Magic Study is the sequel to Poison Study, and introduces a new landscape: Sitia. After being kidnapped at age 6, Yelena spent most of her life in the north, aka Ixia. Now she is banned from Ixia and returns to her "family" in Sitia. She also begins to study magic at the Citadel from the other master magicians. Magic Study introduces more characters, more intrigue and more adventure into Yelena's life. I miss the simplicity of Poison Study, but Magic Study is still an excellent sequel. A great series so far!

392 pages

Thursday, June 18, 2015

Royal Wedding by Meg Cabot

Summary: "For Princess Mia, the five years since college graduation have been a whirlwind of activity. Living in New York City, running her new teen community center, attending royal engagements. And speaking of engagements. Mia's longtime boyfriend Michael managed to clear both their schedules just long enough for an exotic (and very private) Caribbean island interlude where he popped the question! But now Mia has a scandal of majestic proportions to contend with: her grandmother's leaked 'fake' wedding plans to the press. And a scheming politico is trying to force Mia's father from the throne, all because of a royal secret that could leave Genovia without a monarch. Is Mia ready to wed-- and ready to rule as well?" 

Royal Wedding is the first adult novel in the Princess Diaries series. It catches up with Mia as a 26 year-old struggling with princess, royal and family obligations. I am a huge fan of the Princess Diaries series, so I enjoyed catching up with some of my favorite characters. However, this book left me wanting more, but not in a good way. I felt like some really big things happened to Mia in this book, but I didn't get enough info or details to make them satisfying. Way too much time was spent setting up the spin-off series rather than focusing on the HUGE news for Mia! Hopefully there will be a follow-up novel? I need to know more!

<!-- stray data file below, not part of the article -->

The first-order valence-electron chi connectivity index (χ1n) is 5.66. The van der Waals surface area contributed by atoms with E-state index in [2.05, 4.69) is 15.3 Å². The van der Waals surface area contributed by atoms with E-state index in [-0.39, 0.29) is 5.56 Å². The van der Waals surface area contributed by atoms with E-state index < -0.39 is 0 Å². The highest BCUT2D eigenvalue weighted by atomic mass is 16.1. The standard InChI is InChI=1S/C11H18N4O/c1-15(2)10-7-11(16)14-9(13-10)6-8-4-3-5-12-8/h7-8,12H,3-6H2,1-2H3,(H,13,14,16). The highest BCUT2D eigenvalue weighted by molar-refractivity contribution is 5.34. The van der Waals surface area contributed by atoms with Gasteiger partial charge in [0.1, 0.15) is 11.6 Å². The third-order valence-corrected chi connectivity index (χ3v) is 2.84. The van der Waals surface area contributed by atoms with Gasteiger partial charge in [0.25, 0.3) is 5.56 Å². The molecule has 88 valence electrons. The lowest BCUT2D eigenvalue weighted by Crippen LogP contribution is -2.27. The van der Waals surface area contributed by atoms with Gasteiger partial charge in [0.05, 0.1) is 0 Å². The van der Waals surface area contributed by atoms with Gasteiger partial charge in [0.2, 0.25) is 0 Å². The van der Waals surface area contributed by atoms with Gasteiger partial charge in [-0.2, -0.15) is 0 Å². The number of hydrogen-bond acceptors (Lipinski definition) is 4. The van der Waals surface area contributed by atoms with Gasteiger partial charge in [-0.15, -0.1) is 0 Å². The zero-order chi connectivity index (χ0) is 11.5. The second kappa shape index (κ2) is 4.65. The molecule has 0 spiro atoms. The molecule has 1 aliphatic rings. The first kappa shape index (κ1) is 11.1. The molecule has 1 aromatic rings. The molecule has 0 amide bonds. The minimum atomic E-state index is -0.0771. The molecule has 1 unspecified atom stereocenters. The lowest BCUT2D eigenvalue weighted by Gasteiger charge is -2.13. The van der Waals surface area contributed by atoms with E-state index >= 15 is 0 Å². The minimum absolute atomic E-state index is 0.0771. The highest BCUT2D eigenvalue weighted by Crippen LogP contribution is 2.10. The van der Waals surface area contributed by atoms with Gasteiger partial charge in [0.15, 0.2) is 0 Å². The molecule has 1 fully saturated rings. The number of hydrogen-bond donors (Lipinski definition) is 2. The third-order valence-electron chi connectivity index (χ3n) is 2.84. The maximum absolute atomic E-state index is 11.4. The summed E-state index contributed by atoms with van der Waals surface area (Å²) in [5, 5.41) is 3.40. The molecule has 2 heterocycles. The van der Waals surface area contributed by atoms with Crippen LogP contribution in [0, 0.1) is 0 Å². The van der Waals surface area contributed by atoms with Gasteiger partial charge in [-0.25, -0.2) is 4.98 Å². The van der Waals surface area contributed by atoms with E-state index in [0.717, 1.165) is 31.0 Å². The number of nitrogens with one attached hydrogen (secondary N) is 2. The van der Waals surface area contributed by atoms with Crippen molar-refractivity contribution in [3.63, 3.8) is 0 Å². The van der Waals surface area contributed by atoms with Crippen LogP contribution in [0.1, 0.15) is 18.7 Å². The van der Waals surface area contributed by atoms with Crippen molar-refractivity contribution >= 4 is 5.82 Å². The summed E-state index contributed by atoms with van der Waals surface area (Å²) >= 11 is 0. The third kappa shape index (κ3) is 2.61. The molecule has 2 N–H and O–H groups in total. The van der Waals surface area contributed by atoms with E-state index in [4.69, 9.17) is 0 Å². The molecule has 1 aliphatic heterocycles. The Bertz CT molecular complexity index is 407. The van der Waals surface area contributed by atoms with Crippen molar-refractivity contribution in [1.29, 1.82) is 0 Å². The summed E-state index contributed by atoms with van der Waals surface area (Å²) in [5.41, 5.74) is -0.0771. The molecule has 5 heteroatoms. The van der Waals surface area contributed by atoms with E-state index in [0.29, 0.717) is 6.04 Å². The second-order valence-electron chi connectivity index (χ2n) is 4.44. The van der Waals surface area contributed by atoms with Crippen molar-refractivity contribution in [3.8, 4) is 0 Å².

434 pages

Tuesday, June 16, 2015

"10% Happier: How I Tamed the Voice in My Head, Reduced Stress Without Losing My Edge, and Found Self-Help That Actually Works--A True Story" by Dan Harris

Dan Harris is one of the co-anchors of the weekend edition of "Good Morning America" and a contributor to other ABC news programs.  After being in international war zones for years, he tries to find the same excitement with recreational drugs.  This leads to a panic attack on live television while reading the news on GMA in 2004.  After kicking the drugs, he still finds that the constant, critical voice in his head as well as his high stress job is getting the best of him.  At the same time, he's assigned to produce a series of news pieces on religion and ends up meeting Eckhart Tolle, Deepak Chopra, the Dalai Lama, and Ted Haggard, among others.  Several Jewish Buddhists suggest that Harris try meditation, which he does reluctantly.  He finds that it takes a lot of practice but it works to calm and focus him.  Harris is a good writer and narrates his story, which is not flattering to Tolle, Chopra, and Harris' own mentor, Peter Jennings.  Recommended for readers who want to know more about Buddhism, meditation, and ABC news. 

Audio:  7 hrs. 45 min.
Print:  256 pages